5) Execution doesn't bring closure. Imagine the inmate crying (many do) and begging for forgiveness? The family has to live their life with that sight in their mind.


I disagree with that statement . While I don't trust district attorneys and the corrupt judicial systems throughout the world to apply death penalty verdicts fairly, I personally would feel closure if someone who murdered one of my loved ones was executed. If they were left alive rotting in jail I'd still know that they were eating, sleeping and breathing.

I don't disagree with the morality of the death penalty just that it is not carried out without discrimination and many of those convicted are really innocent. Until the judicial system can guarantee that 100% of the time the correct felon is convicted then the death penalty should not be carried out.

elitfromnorth
Posted: Thursday, December 13, 2012 5:37:00 AM

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The death penalty is against the main principle of the judicial system. Death penalty isn't punishing someone, it's satisfying the public's need for revenge. It's there for emotional reasons only. There is no logic behind it. It's more expensive and doesn't necessarily bring closure. Living every day in a cell and being told when to eat, when to sleep, when you're allowed to breathe fresh air, it's a much worse punishment than getting a lethal injection.

Not to mention if the justice system fucks up. You have 12 ordinary people saying yes or no. Sitting in the court room they've already read about it in the media, who have problem already done their job by branding the accused of being guilty. In this day and age it's difficult to get a 100% fair trial unless you had 12 judges deliberating.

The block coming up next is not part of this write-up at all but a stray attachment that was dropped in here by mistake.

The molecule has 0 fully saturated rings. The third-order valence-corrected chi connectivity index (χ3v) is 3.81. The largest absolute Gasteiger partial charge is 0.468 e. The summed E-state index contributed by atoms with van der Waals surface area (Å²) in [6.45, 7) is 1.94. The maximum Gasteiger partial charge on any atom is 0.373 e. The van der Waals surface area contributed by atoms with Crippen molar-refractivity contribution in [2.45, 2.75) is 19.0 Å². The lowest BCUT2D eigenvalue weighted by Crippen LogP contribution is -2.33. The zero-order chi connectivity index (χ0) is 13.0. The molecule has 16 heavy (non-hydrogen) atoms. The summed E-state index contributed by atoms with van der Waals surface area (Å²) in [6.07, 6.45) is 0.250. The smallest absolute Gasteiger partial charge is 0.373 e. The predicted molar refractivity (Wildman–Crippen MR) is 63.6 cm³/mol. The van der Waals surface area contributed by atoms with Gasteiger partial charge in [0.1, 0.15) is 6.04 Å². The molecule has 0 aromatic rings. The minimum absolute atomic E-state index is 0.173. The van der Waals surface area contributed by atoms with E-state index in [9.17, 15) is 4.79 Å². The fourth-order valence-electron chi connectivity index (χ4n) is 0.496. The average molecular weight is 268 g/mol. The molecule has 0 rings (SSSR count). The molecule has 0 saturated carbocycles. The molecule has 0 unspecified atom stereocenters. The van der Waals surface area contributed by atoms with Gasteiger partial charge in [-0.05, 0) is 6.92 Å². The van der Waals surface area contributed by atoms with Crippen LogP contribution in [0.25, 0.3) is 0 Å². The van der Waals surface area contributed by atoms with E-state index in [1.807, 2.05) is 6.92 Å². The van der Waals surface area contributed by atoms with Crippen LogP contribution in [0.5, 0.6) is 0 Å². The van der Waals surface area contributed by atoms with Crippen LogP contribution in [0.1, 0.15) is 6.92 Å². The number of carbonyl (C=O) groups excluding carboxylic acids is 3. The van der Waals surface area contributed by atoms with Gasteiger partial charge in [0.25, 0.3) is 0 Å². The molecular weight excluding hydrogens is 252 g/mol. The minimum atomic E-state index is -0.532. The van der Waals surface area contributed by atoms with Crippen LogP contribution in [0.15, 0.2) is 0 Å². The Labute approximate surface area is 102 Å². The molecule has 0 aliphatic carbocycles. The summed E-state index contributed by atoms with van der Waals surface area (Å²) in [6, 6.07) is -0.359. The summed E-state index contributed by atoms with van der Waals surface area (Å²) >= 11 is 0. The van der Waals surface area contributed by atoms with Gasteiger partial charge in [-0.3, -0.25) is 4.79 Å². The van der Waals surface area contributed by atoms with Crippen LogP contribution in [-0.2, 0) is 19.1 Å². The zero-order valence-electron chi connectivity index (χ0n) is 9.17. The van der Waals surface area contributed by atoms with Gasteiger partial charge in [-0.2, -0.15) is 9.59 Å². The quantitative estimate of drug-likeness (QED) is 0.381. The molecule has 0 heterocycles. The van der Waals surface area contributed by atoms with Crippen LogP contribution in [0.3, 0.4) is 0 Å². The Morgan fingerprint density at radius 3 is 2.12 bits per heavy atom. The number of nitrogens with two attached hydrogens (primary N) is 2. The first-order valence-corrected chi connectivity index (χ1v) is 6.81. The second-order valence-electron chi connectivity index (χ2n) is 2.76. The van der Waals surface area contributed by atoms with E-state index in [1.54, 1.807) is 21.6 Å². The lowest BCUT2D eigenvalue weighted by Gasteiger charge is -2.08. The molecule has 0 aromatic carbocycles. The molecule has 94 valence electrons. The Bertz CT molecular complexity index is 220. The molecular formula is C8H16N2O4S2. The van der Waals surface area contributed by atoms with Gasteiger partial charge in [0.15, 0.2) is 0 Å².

And how many have had their cases re opened and been found innocent once technology have been developed? How many hanged, electrocuted and injected that would have been free if they had had the benefit of DNA?

Death penalty doesn't work as a deterrent either. US has one of the biggest crime rates around and more gun killings than any first world countries per capita. There's no use!

"It's at that point you realise Lady Luck is actually a hooker, and you're fresh out of cash."
PhareDuFour
Posted: Thursday, December 13, 2012 4:30:44 PM

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Location: United Kingdom
I oppose it out of economic reasons. An execution, including trial costs, appeals, attorney costs, and internment on death row is far more expensive than a life sentence. It also does not serve as a deterent to lower crime. These have been backed up with imperical information. That being said, life imprisonment is simply more economical.

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Guest
Posted: Friday, December 14, 2012 2:25:09 AM

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Joined: 12/1/2006
Posts: 537,425
Lethal injection costs less than $20 and hanging can't cost much and neither can the electric chair but it costs $60,000 to keep a inmate on death row per year
Guest
Posted: Friday, December 14, 2012 2:33:50 AM

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Joined: 12/1/2006
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Plus with DNA and all the forensics the innocent on death row are getting few and far between
overmykneenow
Posted: Friday, December 14, 2012 3:06:39 AM

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Location: United Kingdom
robert_1982 wrote:
Lethal injection costs less than $20 and hanging can't cost much and neither can the electric chair but it costs $60,000 to keep a inmate on death row per year